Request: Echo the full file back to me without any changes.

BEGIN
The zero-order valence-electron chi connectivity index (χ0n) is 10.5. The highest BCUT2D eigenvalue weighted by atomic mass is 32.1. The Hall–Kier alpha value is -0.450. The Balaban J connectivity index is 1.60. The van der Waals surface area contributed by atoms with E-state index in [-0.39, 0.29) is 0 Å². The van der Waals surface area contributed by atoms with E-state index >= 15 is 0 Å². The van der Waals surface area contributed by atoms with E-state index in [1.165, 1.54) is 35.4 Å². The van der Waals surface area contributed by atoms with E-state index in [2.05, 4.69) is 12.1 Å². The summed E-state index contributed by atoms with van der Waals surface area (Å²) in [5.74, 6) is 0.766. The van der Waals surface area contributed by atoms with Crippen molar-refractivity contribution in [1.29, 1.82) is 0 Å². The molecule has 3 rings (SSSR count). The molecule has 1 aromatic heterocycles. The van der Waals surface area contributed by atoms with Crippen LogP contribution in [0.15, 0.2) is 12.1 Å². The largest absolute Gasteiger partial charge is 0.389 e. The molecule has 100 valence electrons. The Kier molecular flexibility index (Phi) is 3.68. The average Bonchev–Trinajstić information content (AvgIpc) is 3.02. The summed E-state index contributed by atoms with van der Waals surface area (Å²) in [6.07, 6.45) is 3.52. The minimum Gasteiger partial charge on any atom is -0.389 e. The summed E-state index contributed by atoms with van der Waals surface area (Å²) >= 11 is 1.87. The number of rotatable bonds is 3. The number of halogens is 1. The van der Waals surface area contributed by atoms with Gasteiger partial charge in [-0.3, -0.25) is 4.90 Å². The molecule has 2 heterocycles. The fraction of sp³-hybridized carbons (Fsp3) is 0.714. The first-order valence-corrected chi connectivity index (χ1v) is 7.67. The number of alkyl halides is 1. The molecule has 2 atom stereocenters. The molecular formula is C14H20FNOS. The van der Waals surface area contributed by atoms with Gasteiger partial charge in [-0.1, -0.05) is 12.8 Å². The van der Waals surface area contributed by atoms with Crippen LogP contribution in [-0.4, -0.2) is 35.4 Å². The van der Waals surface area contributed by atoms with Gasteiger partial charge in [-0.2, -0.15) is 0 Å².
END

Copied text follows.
The zero-order valence-electron chi connectivity index (χ0n) is 10.5. The highest BCUT2D eigenvalue weighted by atomic mass is 32.1. The Hall–Kier alpha value is -0.450. The Balaban J connectivity index is 1.60. The van der Waals surface area contributed by atoms with E-state index in [-0.39, 0.29) is 0 Å². The van der Waals surface area contributed by atoms with E-state index >= 15 is 0 Å². The van der Waals surface area contributed by atoms with E-state index in [1.165, 1.54) is 35.4 Å². The van der Waals surface area contributed by atoms with E-state index in [2.05, 4.69) is 12.1 Å². The summed E-state index contributed by atoms with van der Waals surface area (Å²) in [5.74, 6) is 0.766. The van der Waals surface area contributed by atoms with Crippen molar-refractivity contribution in [1.29, 1.82) is 0 Å². The molecule has 3 rings (SSSR count). The molecule has 1 aromatic heterocycles. The van der Waals surface area contributed by atoms with Crippen LogP contribution in [0.15, 0.2) is 12.1 Å². The largest absolute Gasteiger partial charge is 0.389 e. The molecule has 100 valence electrons. The Kier molecular flexibility index (Phi) is 3.68. The average Bonchev–Trinajstić information content (AvgIpc) is 3.02. The summed E-state index contributed by atoms with van der Waals surface area (Å²) in [6.07, 6.45) is 3.52. The minimum Gasteiger partial charge on any atom is -0.389 e. The summed E-state index contributed by atoms with van der Waals surface area (Å²) >= 11 is 1.87. The number of rotatable bonds is 3. The number of halogens is 1. The van der Waals surface area contributed by atoms with Gasteiger partial charge in [-0.3, -0.25) is 4.90 Å². The molecule has 2 heterocycles. The fraction of sp³-hybridized carbons (Fsp3) is 0.714. The first-order valence-corrected chi connectivity index (χ1v) is 7.67. The number of alkyl halides is 1. The molecule has 2 atom stereocenters. The molecular formula is C14H20FNOS. The van der Waals surface area contributed by atoms with Gasteiger partial charge in [-0.1, -0.05) is 12.8 Å². The van der Waals surface area contributed by atoms with Crippen LogP contribution in [-0.4, -0.2) is 35.4 Å². The van der Waals surface area contributed by atoms with Gasteiger partial charge in [-0.2, -0.15) is 0 Å².